When the Dysphagia Team decides that an individual's diet should be changed to make swallowing healthier and safer, they may suggest a PUREED DIET or a MECHANICAL SOFT DIET. Usually, when swallowing liquids is difficult with persistent cough on thin liquids ( i.e. water leaking into the windpipe), a PUREED DIET with THICKENED LIQUIDS may be recommended. When liquid swallowing is safe but muscular weakness persists (slow eating, food gets stuck, food is poorly chewed), then a MECHANICAL SOFT DIET may be recommended. Some individuals have difficulty chewing, but can manage thin liquids. Special adjustments can be made to suit individual needs.

Dietary Suggestions for Dysphagia

Tips & Precautions

  • Don't eat when fatigued

  • Sit erect

  • Emphasize soft , moist foods

  • Don't talk while eating

  • Take smaller bites

Example of a PUREED DIET

  • *Thicken liquids to honey consistency

  • Cooked cereals, whipped- potatoes & squash

  • Strained fruits, applesauce, mashed banana

  • Strained meat, soft scrambled egg

  • Strained & whipped vegetables Thickening material available at drugstores include Thick-it, Nutra Thickt, ThickenUp

Example of a MECHANICAL SOFT DIET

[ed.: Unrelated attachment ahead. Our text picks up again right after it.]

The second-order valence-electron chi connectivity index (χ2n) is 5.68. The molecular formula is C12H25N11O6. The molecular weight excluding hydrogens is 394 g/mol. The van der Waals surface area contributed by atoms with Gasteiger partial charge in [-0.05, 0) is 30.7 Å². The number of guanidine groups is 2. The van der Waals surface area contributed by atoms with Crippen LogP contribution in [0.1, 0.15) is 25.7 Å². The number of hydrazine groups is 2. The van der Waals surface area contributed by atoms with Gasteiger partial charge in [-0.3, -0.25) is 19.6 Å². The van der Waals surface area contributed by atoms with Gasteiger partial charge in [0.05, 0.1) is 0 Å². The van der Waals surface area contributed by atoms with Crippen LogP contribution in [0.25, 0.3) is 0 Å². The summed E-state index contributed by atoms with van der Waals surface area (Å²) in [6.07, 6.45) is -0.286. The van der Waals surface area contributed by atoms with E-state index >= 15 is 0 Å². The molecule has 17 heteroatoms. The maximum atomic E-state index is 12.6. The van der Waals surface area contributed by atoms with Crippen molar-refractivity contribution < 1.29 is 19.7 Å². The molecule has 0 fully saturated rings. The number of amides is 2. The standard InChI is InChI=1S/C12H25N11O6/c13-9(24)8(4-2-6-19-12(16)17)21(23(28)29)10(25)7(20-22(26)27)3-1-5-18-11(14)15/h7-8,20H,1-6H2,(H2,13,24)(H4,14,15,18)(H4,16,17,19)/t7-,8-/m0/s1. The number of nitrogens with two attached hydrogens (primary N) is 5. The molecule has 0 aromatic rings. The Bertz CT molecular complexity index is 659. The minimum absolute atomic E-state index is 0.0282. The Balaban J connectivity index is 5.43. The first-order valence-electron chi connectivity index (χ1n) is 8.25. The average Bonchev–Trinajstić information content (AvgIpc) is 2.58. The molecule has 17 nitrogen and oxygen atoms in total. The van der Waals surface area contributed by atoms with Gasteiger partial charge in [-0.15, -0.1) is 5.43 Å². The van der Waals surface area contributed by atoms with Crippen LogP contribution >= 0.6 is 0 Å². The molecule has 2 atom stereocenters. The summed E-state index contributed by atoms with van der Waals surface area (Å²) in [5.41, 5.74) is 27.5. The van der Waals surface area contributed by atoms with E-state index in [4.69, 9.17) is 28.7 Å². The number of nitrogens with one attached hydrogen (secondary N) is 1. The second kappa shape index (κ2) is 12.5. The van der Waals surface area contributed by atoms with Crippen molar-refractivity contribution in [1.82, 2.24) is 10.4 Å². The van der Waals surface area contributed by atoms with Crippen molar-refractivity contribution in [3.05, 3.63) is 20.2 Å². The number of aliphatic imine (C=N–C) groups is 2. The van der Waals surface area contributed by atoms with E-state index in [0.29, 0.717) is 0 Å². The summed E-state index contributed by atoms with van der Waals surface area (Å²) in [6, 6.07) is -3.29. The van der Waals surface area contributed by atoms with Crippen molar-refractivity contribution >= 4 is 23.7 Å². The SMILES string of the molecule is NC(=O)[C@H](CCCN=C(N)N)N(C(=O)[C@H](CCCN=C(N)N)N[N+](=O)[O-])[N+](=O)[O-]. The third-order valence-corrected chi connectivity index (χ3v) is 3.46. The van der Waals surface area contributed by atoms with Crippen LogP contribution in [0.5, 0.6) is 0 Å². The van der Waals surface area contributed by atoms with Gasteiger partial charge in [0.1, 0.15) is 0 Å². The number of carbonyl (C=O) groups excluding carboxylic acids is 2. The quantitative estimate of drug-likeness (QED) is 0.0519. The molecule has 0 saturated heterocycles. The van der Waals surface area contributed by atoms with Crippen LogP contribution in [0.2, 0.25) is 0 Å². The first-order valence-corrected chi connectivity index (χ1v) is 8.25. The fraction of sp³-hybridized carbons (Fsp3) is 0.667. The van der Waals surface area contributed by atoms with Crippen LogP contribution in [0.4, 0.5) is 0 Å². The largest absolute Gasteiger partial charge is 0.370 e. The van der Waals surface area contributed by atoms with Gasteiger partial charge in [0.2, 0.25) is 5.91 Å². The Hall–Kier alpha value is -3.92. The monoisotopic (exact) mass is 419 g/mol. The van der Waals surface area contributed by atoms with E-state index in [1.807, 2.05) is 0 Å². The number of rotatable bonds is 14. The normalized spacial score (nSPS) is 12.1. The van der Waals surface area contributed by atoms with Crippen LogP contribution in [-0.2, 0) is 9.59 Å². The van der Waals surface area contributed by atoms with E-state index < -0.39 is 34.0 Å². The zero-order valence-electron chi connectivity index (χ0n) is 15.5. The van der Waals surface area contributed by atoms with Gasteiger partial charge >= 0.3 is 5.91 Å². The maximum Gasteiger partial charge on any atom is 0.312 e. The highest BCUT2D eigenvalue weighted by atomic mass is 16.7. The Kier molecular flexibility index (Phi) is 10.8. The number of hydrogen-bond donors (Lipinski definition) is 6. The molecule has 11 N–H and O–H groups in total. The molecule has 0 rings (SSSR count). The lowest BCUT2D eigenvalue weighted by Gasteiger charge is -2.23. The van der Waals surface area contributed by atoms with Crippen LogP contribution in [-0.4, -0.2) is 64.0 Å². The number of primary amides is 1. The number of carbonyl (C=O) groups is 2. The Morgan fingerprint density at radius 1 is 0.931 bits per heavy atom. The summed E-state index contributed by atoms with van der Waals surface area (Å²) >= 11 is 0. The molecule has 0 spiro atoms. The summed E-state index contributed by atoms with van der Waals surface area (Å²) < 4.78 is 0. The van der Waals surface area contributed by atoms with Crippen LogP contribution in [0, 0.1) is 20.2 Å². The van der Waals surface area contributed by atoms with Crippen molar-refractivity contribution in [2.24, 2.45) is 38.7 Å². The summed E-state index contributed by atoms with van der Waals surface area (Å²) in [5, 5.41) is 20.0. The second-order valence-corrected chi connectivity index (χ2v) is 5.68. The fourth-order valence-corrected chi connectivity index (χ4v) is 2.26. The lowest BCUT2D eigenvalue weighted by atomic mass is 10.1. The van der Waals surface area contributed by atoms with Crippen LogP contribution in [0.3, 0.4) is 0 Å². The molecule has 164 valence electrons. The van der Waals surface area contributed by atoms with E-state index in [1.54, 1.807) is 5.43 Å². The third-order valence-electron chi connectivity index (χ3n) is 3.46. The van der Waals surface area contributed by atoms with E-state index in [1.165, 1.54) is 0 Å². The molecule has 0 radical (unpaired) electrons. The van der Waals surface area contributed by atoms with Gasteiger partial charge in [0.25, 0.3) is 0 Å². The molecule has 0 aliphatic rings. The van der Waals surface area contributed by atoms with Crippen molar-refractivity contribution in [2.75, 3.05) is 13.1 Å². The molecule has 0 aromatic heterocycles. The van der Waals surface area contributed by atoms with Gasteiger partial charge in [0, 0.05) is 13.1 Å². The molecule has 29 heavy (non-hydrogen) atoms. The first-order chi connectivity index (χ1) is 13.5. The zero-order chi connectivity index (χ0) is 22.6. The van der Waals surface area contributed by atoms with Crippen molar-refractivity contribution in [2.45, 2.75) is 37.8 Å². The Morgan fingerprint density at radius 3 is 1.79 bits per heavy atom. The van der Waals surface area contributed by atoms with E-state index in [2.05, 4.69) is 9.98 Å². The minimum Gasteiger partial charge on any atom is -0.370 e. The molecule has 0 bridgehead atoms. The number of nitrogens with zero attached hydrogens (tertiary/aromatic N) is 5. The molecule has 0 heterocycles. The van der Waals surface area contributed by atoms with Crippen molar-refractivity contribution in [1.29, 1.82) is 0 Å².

• Thickened liquids if necessary

  • Cooked or ready-to-eat cereal, soft bread

  • Well cooked vegetables

  • Cut-up canned fruit without tough membrane

  • Tender cuts of meat extra sauce or gravy

  • Eggs, cheese, macaroni, moist casserole

Summary

Swallowing problems or Dysphagia are not uncommon in patients with Parkinson disease symptoms. You should consult your primary care physician if you have persistent difficulty choking on liquids or eating comfortably on a regular basis. Most of the swallowing problems can be managed by a few individualized exercises, swallowing techniques or modifications in your diet. Good health is dependent on a well rounded diet, the use of plenty of liquids and an enjoyable eating experience.

Website References

American Speech-Language-Hearing Association, Dysphagia Research. http://search.asha.org (Conduct a search for the keyword Dysphagia.)

Dysphagia Resource Center: www.dysphagia.com

National Institute on Deafness and other Communication Disorders [NIDCD]: http://www.nidcd.nih.gov/health/voice/Pages/dysph.aspx

 

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Deborah M. Orloff, MPH, BSN, RN, Chief Executive Officer, MPFwith Richard Berchou, Pharm.D., R. Ph., Wayne State University School of Medicine, and Bradley K. Evans, M.D., Northern Michigan Neurology

When we began organizing the Michigan Parkinson Foundation in 1982, a group of volunteers came to our offices at Harper Hospital to help with a mailing. Conversation was lively about medications each person was taking. Even today, after presentations about PD, the most frequent questions center on medication issues. We all know that careful balancing of medications and timing of when to take them can make a great difference in how people with PD feel and function.

The following article contains tips to help you to get the most out of your medication regimen to control Parkinson's disease symptoms, increase your ability to function and achieve the best quality of life possible.